The Shell Money of the Slave Trade
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BeschreibungThis study examines the role of cowrie-shell money in West African trade, particularly the slave trade. The shells were carried from the Maldives to the Mediterranean by Arab traders for further transport across the Sahara, and to Europe by competing Portuguese, Dutch, English and French traders for onward transport to the West African coast. In Africa they served to purchase the slaves exported to the New World, as well as other less sinister exports. Over a large part of West Africa they became the regular market currency, but were severely devalued by the importation of thousands of tons of the cheaper Zanzibar cowries. Colonial governments disliked cowries because of the inflation and encouraged their replacement by low-value coins. They disappeared almost totally, to re-appear during the depression of the 1930s, and have been found occasionally in the markets of remote frontier districts, avoiding exchange and currency control problems.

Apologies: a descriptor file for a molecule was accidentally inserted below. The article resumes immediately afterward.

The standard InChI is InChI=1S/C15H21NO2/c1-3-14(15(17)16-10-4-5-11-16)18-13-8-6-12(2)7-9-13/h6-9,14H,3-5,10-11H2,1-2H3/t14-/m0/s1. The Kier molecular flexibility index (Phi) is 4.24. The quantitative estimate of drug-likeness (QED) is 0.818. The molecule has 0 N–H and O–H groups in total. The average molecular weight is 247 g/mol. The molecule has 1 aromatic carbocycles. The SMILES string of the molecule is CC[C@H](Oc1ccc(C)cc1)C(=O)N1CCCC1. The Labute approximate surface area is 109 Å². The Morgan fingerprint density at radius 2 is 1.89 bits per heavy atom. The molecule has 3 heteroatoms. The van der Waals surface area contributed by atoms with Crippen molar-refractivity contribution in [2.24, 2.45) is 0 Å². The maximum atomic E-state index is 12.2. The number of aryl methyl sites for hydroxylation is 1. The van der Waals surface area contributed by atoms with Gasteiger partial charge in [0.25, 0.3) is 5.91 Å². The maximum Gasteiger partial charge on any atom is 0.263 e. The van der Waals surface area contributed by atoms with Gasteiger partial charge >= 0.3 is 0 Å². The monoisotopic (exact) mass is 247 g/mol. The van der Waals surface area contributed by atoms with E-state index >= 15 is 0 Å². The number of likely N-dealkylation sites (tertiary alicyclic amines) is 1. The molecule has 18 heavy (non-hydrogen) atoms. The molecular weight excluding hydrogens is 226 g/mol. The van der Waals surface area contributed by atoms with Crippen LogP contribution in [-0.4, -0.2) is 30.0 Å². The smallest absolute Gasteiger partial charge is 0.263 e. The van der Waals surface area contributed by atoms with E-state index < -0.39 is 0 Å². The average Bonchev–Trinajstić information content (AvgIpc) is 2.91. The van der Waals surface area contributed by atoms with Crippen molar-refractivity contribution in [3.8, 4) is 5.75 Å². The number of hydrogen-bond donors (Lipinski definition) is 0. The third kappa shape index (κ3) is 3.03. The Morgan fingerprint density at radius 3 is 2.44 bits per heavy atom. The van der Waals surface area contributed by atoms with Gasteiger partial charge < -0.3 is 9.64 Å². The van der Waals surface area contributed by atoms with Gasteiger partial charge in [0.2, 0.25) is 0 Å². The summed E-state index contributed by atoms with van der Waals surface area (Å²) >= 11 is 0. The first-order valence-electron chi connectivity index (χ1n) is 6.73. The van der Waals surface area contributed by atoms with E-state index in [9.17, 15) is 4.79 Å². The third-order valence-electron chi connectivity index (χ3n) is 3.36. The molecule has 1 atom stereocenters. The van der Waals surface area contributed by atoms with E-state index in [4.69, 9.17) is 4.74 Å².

InhaltsverzeichnisMaps; Tables and chart; Preface; Introduction; 1. The cowrie; 2. The Maldive Islands; 3. The Portuguese domination; 4. The Dutch and English enter the trade (seventeenth century); 5. Prosperity for the cowrie commerce (eighteenth century); 6. Boom and slump for the cowrie trade (nineteenth century); 7. Collection, transport and distribution; 8. Cowries in Africa; 9. The cowrie as money: transport costs, values and inflation; 10. The last of the cowrie; Notes; Bibliography; Index.
Untertitel: 'African Studies'. Illustrations, maps. Sprache: Englisch.
Verlag: Cambridge University Press
Erscheinungsdatum: September 2003
Seitenanzahl: 248 Seiten